Remember back when you were a kid and you kept wanting to get your mom’s attention?
“Mom, come see this!”
“Mom, look at this.”
“Mom, watch this.”
“Mom! Mom! Mom!”
How many of you actually GOT your mom’s attention?
Moms don’t have time to look at every single butterfly or owie or video or whatever else their kids want to show them. They’re busy. They’ve got things to do.
And so we grow up with this craving for attention that’s never quite satiated.
We fantasize about someone who’ll always have time for us, who’ll stop everything to listen.
That’s the beautiful thing about romantic relationships.
When you’re in a new relationship, this other person has all the time in the world for you. They stop everything when you say, “Hey, look at this.” They want to know everything about your world.
But then time passes…
And this person you thought was going to drop everything for you starts backing off.
They’re there for you sometimes but not always. They don’t answer every time you text. They don’t always have time to talk. They’re not as interested in every little thing you have to share.
It’s like being a kid again.
You have so much you want to share with them. You want to involve them in everything. You want to do things together…
And this person doesn’t have time for you…
Just like it was growing up.
To Be Seen for Who We Are
One of our deepest human cravings is to be seen and known by another.
That’s why love is so beautiful.
For your beloved, it’s like you are undiscovered territory. Your mind and heart and body are an exotic world to him. He wants to know everything about you. Everything about you delights him.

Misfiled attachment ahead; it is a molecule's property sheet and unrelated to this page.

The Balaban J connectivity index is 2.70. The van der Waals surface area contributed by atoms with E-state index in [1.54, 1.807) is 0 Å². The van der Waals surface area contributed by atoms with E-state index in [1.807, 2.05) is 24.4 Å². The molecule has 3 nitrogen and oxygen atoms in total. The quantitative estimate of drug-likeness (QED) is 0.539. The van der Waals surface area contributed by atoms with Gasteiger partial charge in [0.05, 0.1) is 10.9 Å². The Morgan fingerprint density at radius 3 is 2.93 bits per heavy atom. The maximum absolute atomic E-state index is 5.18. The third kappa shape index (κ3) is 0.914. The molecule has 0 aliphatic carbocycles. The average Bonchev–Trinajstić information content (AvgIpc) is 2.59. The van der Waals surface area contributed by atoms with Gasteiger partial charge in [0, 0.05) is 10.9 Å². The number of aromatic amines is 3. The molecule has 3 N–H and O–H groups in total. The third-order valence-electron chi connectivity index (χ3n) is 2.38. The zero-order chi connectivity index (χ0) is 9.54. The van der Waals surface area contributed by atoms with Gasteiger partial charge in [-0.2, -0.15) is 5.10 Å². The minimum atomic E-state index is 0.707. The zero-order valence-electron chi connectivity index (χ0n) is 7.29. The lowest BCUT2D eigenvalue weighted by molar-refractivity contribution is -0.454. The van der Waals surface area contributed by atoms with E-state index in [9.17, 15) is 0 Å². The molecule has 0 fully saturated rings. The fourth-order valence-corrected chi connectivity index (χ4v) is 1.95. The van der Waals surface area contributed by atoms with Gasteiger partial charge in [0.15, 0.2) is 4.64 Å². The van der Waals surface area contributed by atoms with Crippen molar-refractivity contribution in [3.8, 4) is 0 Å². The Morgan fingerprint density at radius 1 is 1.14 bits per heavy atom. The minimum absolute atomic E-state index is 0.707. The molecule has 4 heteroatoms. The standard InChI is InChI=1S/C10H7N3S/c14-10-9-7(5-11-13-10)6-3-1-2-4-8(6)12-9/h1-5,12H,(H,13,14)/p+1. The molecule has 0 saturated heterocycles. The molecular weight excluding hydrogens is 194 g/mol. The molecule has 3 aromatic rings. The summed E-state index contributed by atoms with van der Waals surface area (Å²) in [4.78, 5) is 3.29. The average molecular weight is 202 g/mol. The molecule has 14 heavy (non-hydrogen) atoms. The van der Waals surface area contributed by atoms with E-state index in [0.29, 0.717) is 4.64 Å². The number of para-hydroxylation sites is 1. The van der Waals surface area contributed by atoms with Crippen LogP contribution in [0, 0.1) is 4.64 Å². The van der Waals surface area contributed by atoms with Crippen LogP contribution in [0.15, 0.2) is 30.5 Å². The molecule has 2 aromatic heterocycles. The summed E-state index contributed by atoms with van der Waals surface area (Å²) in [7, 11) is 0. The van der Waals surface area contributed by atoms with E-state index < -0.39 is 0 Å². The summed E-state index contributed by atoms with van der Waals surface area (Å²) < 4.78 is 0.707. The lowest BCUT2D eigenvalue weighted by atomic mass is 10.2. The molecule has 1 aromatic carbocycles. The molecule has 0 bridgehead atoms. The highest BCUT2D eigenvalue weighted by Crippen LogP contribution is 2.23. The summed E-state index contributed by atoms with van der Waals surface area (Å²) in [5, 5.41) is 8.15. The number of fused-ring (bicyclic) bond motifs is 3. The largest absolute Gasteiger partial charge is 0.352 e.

When you see yourself through his eyes, you don’t see that plain, ordinary person you know so well…
You see someone who’s far more extraordinary, captivating, and enchanting than she ever dreamed herself to be.
No wonder the honeymoon phase of a relationship is so intoxicating. You never want it to end.
But it has to end.
Real Life Intervenes
You can put your life on hold for love, but eventually you’ve got to start living your regular life again.
You’ve got work and friends and things to do that don’t involve him. You’ve got to figure out a way to balance this new love with real life.
It’s hard to do that in a way that isn’t sometimes crude and clumsy.
Real love makes room for life.
You’re not the center of this person’s world. You can’t be.
You’re the center of his heart, but not his world.
It’s like when you were a kid. As much as your parents loved you, they couldn’t give you their full-time attention because they had a living to earn and chores to do.
The fact that you didn’t get their attention whenever you wanted it didn’t mean they’d stopped loving you.
It meant they were doing the difficult work of balancing life with love.
Bids for Connection
There’s a technique that’s helped me enormously in finding the precarious balance between loving someone and still having time for all the other things in life I have to do.
It’s being able to spot bids for connection.
When a loved one tells you, “Hey, look at this,” or starts reading something to you, or starts talking to you when you’re in the middle of something, it’s tempting to feel like they’re interrupting you for no reason. Don’t they get that you’re busy?
But what’s really happening is that they’re making a bid for connection.
They want to share this positive feeling with you, or this interesting thought, or this thing they discovered.
They’re not trying to derail you; they just want a quick moment of connection.
And you can give that to them.
You can say, “That’s interesting. I really want to hear about it, but can you give me 5 minutes? I’m in the middle of something right now.”
You can feel grateful they want to connect, even if it came at an inconvenient time.
How we deal with bids for connection matter.
If you don’t know something is a bid for connection and you treat it as an interruption, then you push each other away.
So talk to your partner about bids for connection. Share this article. There’s a great graphic on the Gottman Institute website explaining what they are.
And don’t jump to the conclusion that distance means your partner has stopped loving you.
Sometimes, distance just means your partner has got other things going on.
You still have his heart—even if you don’t have all his time.